Enigmatic Cryptography

insight into the craft of covert communication

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Basics of Cryptography

Max Ciotti 03 Nov 2012

How secure would you say your email, your Facebook, Tumblr, Dropbox, password manager, or any such service actually is? Would it surprise you to find out that your personal data on any such service can easily be compromised if you fail to take the necessary precautions? If you are not surprised, then excellent, you at least understand the seriousness of the situation and perhaps even know what you can do to protect yourself from attackers. If you were surprised, don’t worry, you are part of the majority of the population, but at least you are in the right place. Cryptography, the process or skill of communicating in or deciphering secret writings or ciphers, is the foundation providing a layer of security between your personal data and attackers who wish to steal such information and often distribute it or use it for nefarious purposes such as identity theft. So how can we protect ourselves?

Cryptography is all about private communication. However, this does not mean face-to-face let’s-have-a-chat-style communication, but rather private communication through a public medium. Now just how is that possible? It turns out there is a handy concept called encryption, which allows us to hide a plain message according to a certain scheme that will prevent any eavesdroppers or hackers from interpreting that message, while still allowing the recipient to understand it.

It may be helpful to imagine a military base of operations which wishes to communicate to one or more of its naval vessels some attack strategy updates. Now, if the enemy were to intercept this message, they would be fully aware of our strategies and would start to assemble defenses in preparation of attack. Because radio transmissions are not direct, any naval vessel can listen to the message. In order to prevent the enemy from listening in on our attack strategies, we must encrypt our message according to a pre-determined protocol that only our ships have knowledge of. In essence, this is as if we agree upon an encryption algorithm (such as Morse Code but perhaps the letters are mixed up so the enemy does not know which letter corresponds to which code) and write down this scheme in our books so we can translate messages. Great! Now we can send messages securely over a public channel, right?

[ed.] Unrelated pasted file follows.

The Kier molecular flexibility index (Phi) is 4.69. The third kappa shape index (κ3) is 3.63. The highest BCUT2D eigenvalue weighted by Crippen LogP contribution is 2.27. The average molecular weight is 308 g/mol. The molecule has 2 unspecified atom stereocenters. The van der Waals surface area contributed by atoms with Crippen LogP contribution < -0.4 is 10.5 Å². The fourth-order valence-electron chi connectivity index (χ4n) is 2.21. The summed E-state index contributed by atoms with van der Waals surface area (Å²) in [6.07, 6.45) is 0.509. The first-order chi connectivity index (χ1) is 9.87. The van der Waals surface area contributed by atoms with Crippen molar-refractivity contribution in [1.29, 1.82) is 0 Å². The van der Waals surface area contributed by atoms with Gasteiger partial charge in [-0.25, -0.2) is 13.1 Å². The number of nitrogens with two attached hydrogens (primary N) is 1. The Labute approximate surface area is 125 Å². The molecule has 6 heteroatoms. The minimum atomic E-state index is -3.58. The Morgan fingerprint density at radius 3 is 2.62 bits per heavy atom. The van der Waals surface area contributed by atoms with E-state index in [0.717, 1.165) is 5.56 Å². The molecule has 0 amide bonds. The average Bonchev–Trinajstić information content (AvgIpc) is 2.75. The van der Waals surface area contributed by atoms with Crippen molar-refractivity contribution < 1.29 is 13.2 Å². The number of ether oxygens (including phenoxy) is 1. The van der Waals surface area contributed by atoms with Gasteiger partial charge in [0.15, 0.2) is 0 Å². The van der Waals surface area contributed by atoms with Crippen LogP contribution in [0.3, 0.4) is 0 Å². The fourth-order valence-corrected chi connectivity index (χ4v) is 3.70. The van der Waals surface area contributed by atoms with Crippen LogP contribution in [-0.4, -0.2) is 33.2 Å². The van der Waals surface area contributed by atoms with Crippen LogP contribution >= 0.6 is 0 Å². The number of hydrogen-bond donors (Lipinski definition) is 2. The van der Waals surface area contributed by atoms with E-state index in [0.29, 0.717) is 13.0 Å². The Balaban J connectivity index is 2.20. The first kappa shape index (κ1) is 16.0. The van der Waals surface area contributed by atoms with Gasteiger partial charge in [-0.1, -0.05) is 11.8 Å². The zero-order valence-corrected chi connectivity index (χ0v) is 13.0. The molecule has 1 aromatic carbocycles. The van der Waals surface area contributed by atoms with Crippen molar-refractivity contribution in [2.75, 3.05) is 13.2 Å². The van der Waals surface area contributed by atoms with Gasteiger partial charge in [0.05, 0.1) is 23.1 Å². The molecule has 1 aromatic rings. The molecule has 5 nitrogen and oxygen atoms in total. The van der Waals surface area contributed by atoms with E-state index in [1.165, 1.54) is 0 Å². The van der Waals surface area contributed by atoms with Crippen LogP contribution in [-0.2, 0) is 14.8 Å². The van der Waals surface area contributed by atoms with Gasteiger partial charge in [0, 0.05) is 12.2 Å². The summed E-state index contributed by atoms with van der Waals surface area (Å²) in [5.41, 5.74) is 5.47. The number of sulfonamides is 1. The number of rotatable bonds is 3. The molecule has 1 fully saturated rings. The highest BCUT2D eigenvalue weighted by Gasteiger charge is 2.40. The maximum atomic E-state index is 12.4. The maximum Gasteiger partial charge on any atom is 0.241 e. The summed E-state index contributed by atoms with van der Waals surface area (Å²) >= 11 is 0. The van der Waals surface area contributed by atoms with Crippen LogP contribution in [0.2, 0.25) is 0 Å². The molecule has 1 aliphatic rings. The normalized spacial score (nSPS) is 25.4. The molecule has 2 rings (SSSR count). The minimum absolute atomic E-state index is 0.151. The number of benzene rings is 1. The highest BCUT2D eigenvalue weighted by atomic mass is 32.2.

Wrong. While the concept is essentially correct, it is not fool-proof. Without careful consideration, any such encryption algorithm can be cracked. If our enemies are smart enough, they will perform some operations on our encrypted message to pry at its underlying meaning. If not encrypted using a secure enough algorithm, our enemies could be able to find the true meaning in a matter of minutes. This is why it is crucial to ensure the encryption algorithm is secure enough for its purpose, which is a huge part of cryptanalysis.

On top of message encryption, cryptography plays a significant role in many areas of science and technology. The following are just a few of the numerous uses of cryptographic techniques:

  • Authentication (i.e. logging in to a website or application)
  • Digital Signatures (to validify the integrity of a message)
  • Anonymous Internet Banking
  • Electronic Voting

None of these concepts could exist without the foundation that is set in place by cryptography, and without them, neither could any of your favorite applications, email, online games, or even phone calls and text messages. In this age of instant communication and information sharing, cryptography is becoming increasingly crucial to the functioning of our daily lives.

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